(The Center Square) – New Mexican businesses are hiring, but it's been difficult to find workers as approximately 92,000 residents receive unemployment benefits.
The restaurant and hospitality industry is particularly suffering from the lack of willing workers.
“We have situations all over the state right now where restaurants are not able to open their dining rooms, not because they’re not permitted under the health codes but because they can’t find the staff to staff the rooms,” Rob Black, president and CEO of the New Mexico Chamber of Commerce, told The Center Square.
In Albuquerque, a Sonic begged customers to be understanding with a sign saying, "We are short-staffed. Please be patient with the staff that did show up. No one wants to work anymore," KOB 4 TV reported.
“In New Mexico, we no longer have a requirement to look for work to qualify for unemployment so that is one piece,” Black said. “Employees do not have to look for work, and as long as they’re qualified for their state benefits they’re also qualified for the federal supplemental benefits so it makes it financially for some employees, it’s easier not to go look for work.”
In September, the federal unemployment supplement is slated to end, according to Black.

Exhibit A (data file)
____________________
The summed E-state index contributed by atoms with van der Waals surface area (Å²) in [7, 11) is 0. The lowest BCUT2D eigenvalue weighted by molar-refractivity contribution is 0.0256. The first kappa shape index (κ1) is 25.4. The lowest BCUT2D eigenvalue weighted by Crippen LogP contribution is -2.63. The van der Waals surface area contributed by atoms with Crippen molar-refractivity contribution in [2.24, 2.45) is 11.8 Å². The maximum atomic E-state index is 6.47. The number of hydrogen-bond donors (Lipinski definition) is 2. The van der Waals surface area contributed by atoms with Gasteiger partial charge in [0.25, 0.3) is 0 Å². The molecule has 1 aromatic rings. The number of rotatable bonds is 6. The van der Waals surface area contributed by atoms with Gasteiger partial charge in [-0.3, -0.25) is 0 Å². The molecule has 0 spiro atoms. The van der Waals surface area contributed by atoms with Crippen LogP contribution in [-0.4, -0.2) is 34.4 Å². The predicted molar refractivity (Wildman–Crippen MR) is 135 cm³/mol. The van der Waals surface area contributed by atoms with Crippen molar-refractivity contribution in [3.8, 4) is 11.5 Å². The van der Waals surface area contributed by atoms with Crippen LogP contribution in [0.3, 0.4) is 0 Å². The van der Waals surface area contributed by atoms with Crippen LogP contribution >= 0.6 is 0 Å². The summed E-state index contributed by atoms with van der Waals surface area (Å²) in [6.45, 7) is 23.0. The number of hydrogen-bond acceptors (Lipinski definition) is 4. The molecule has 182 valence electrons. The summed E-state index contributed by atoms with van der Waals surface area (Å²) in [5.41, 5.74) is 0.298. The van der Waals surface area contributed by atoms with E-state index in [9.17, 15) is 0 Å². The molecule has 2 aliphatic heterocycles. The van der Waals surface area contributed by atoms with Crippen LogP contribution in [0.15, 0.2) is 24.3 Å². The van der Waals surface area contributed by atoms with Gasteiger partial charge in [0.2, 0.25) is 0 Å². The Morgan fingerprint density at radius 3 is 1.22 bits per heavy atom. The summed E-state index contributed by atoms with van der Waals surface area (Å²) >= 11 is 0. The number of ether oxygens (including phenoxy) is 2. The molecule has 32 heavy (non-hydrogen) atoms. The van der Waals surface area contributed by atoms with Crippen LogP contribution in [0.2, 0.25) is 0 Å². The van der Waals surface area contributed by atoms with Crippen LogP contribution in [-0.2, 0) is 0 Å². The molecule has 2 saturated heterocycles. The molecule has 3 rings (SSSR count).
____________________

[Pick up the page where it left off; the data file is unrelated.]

There is a rule that allows employers to report to the Department of Workforce Solutions cases where, upon reopening, they have offered a job back to former employees and been turned down, Black said. This would ostensibly result in that individual’s unemployment benefits being revoked.
Black said many employers don’t want to do this, however, because some former employees may be taking care of a vulnerable loved one.
The second wave of unemployment benefits should be ending soon, according to Black, which should put some people back into the workforce but the federal supplement won’t run out until September.
A further problem causing businesses to avoid hiring full staffing is uncertainty as to whether their county will remain open.
“Colfax County, I believe it was, went from turquoise, which is our highest level, safest level county, to red yesterday, which means you could be operating a restaurant at 75% and now you can’t have indoor dining,” Black said.
Black said until businesses can be certain about the future, they will remain understaffed.